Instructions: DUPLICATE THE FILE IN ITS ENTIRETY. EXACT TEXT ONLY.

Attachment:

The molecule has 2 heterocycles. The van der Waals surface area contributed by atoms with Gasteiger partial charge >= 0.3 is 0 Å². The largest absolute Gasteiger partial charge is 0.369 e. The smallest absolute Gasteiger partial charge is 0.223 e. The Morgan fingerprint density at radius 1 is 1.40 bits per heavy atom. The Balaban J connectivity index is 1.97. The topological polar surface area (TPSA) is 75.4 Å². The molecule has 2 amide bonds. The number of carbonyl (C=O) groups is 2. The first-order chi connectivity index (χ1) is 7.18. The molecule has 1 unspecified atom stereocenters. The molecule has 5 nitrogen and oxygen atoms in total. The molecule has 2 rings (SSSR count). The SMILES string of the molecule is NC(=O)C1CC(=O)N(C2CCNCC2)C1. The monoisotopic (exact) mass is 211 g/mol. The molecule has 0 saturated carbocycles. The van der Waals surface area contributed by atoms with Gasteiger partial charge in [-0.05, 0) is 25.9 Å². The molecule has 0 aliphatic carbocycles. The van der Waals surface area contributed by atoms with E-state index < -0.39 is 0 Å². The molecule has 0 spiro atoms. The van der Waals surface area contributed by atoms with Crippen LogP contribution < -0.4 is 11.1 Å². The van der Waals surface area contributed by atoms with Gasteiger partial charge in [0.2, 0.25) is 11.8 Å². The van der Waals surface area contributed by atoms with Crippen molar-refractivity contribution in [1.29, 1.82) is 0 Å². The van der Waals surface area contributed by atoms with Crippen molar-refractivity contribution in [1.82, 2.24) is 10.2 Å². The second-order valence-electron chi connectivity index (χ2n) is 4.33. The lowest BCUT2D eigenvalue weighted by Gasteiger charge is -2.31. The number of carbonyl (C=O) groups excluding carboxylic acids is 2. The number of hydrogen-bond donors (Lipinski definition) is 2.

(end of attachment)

The molecule has 2 heterocycles. The van der Waals surface area contributed by atoms with Gasteiger partial charge >= 0.3 is 0 Å². The largest absolute Gasteiger partial charge is 0.369 e. The smallest absolute Gasteiger partial charge is 0.223 e. The Morgan fingerprint density at radius 1 is 1.40 bits per heavy atom. The Balaban J connectivity index is 1.97. The topological polar surface area (TPSA) is 75.4 Å². The molecule has 2 amide bonds. The number of carbonyl (C=O) groups is 2. The first-order chi connectivity index (χ1) is 7.18. The molecule has 1 unspecified atom stereocenters. The molecule has 5 nitrogen and oxygen atoms in total. The molecule has 2 rings (SSSR count). The SMILES string of the molecule is NC(=O)C1CC(=O)N(C2CCNCC2)C1. The monoisotopic (exact) mass is 211 g/mol. The molecule has 0 saturated carbocycles. The van der Waals surface area contributed by atoms with Gasteiger partial charge in [-0.05, 0) is 25.9 Å². The molecule has 0 aliphatic carbocycles. The van der Waals surface area contributed by atoms with E-state index < -0.39 is 0 Å². The molecule has 0 spiro atoms. The van der Waals surface area contributed by atoms with Crippen LogP contribution < -0.4 is 11.1 Å². The van der Waals surface area contributed by atoms with Gasteiger partial charge in [0.2, 0.25) is 11.8 Å². The van der Waals surface area contributed by atoms with Crippen molar-refractivity contribution in [1.29, 1.82) is 0 Å². The van der Waals surface area contributed by atoms with Crippen molar-refractivity contribution in [1.82, 2.24) is 10.2 Å². The second-order valence-electron chi connectivity index (χ2n) is 4.33. The lowest BCUT2D eigenvalue weighted by Gasteiger charge is -2.31. The number of carbonyl (C=O) groups excluding carboxylic acids is 2. The number of hydrogen-bond donors (Lipinski definition) is 2.